recommended reading

Watch a Congressional Candidate Shoot Down a 'Government Drone'

As a "government drone" hovers over Matt Rosendale, the Republican House candidate from Montana tells the camera what he thinks of government overreach, regulation, and "spying on our citizens."

Then, standing in front of an ATV, Rosendale coolly puts a rifle to his shoulder, looks up through the sight and "downs" the drone with a single shot.

"The federal government is too big and too powerful," Rosendale says. "I'm ready to stand tall for freedom and get Washington out of our lives," he says.

Rosendale is trying to stand out in a five-way primary for Montana's at-large seat in the House.

Sporting a barn jacket and a flattop buzz cut, the state senator lowers the rifle and pledges to get the feds off his constituents' backs—or at least not hovering over their heads.

Montana is among the states that prohibit law enforcement from using drones without a warrant. On the federal level, U.S. Customs and Border Protection runs surveillance operations with its nine-drone fleet.

Customs also loaned its drones to other agencies for surveillance missions 700 times over a three-year period, including to state and local departments. The Electronic Frontier Foundation and other advocacy groups have expressed concern that these missions have strayed from the government's border-security directive.

Though it's unlikely the government has sent drones buzzing over Rosendale's property, which is in a small town not particularly close to the Canadian border, he's tapping into the sentiment that helped fuel Sen. Rand Paul's drone filibuster last year.

Paul envisioned a scenario in which the government could use a drone to take out an American "in a cafe in San Francisco" so long as the target was suspected of being a terrorist. The Obama administration responded that Americans not engaged in combat would not be the target of drone strikes on U.S. soil.

Still, some—and not just Republicans—are concerned that the government's growing use of drones could lead to privacy overreaches if not kept in check. Sen. Dianne Feinstein, D-Calif., said earlier this year a drone spied into her house and called for guidelines for law-enforcement use of the technology. The ACLU and Electronic Frontier Foundation are among groups who hope to set strict boundaries for drone use by the government.

Shooting down a drone, however, is illegal, according to the Federal Aviation Administration.

Here's how the agency responded when a small town in Colorado made it legal to hunt drones: "A [drone] hit by gunfire could crash, causing damage to persons or property on the ground, or it could collide with other objects in the air. Shooting at an unmanned aircraft could result in criminal or civil liability, just as would firing at a manned airplane."

Rosendale isn't the first candidate to send a bullet at a chosen specter of big government. Obamacare and cap-and-trade have previously found themselves in candidates' crosshairs.

Threatwatch Alert

Thousands of cyber attacks occur each day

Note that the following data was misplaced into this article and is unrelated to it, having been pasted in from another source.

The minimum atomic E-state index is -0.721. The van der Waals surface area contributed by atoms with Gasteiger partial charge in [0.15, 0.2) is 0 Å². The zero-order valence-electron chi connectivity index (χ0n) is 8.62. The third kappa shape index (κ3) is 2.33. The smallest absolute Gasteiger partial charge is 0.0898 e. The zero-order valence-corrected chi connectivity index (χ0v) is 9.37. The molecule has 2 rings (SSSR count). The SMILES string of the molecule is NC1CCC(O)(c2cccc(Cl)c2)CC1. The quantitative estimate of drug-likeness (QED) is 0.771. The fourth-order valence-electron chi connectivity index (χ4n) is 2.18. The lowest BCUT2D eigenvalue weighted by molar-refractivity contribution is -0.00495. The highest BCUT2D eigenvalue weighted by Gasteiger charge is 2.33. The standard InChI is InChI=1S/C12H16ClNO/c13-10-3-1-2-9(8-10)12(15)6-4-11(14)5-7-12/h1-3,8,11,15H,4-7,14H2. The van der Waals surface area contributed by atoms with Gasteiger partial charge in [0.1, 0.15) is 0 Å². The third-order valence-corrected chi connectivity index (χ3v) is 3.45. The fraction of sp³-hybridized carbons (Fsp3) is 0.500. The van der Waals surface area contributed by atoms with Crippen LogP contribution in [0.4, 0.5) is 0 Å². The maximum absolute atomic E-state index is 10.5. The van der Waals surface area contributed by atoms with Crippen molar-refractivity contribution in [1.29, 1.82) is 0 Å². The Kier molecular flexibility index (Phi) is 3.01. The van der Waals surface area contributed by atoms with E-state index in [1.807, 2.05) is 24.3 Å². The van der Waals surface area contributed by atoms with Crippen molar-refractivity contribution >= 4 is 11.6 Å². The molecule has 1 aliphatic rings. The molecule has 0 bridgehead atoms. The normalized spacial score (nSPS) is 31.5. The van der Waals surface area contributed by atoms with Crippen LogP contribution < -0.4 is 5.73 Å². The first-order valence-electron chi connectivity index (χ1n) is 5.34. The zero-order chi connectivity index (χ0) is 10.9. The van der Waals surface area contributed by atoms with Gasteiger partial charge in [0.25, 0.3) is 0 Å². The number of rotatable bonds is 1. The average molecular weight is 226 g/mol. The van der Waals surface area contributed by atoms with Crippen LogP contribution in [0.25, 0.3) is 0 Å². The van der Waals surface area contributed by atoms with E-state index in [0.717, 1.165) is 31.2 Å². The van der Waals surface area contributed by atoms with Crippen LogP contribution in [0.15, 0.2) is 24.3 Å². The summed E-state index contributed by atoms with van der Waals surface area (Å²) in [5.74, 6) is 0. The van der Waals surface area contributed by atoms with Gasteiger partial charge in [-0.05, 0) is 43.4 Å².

See the latest threats

JOIN THE DISCUSSION

Close [ x ] More from Nextgov
 
 

Thank you for subscribing to newsletters from Nextgov.com.
We think these reports might interest you:

  • It’s Time for the Federal Government to Embrace Wireless and Mobility

    The United States has turned a corner on the adoption of mobile phones, tablets and other smart devices, outpacing traditional desktop and laptop sales by a wide margin. This issue brief discusses the state of wireless and mobility in federal government and outlines why now is the time to embrace these technologies in government.

    Download
  • Featured Content from RSA Conference: Dissed by NIST

    Learn more about the latest draft of the U.S. National Institute of Standards and Technology guidance document on authentication and lifecycle management.

    Download
  • A New Security Architecture for Federal Networks

    Federal government networks are under constant attack, and the number of those attacks is increasing. This issue brief discusses today's threats and a new model for the future.

    Download
  • Going Agile:Revolutionizing Federal Digital Services Delivery

    Here’s one indication that times have changed: Harriet Tubman is going to be the next face of the twenty dollar bill. Another sign of change? The way in which the federal government arrived at that decision.

    Download
  • Software-Defined Networking

    So many demands are being placed on federal information technology networks, which must handle vast amounts of data, accommodate voice and video, and cope with a multitude of highly connected devices while keeping government information secure from cyber threats. This issue brief discusses the state of SDN in the federal government and the path forward.

    Download
  • The New IP: Moving Government Agencies Toward the Network of The Future

    Federal IT managers are looking to modernize legacy network infrastructures that are taxed by growing demands from mobile devices, video, vast amounts of data, and more. This issue brief discusses the federal government network landscape, as well as market, financial force drivers for network modernization.

    Download

When you download a report, your information may be shared with the underwriters of that document.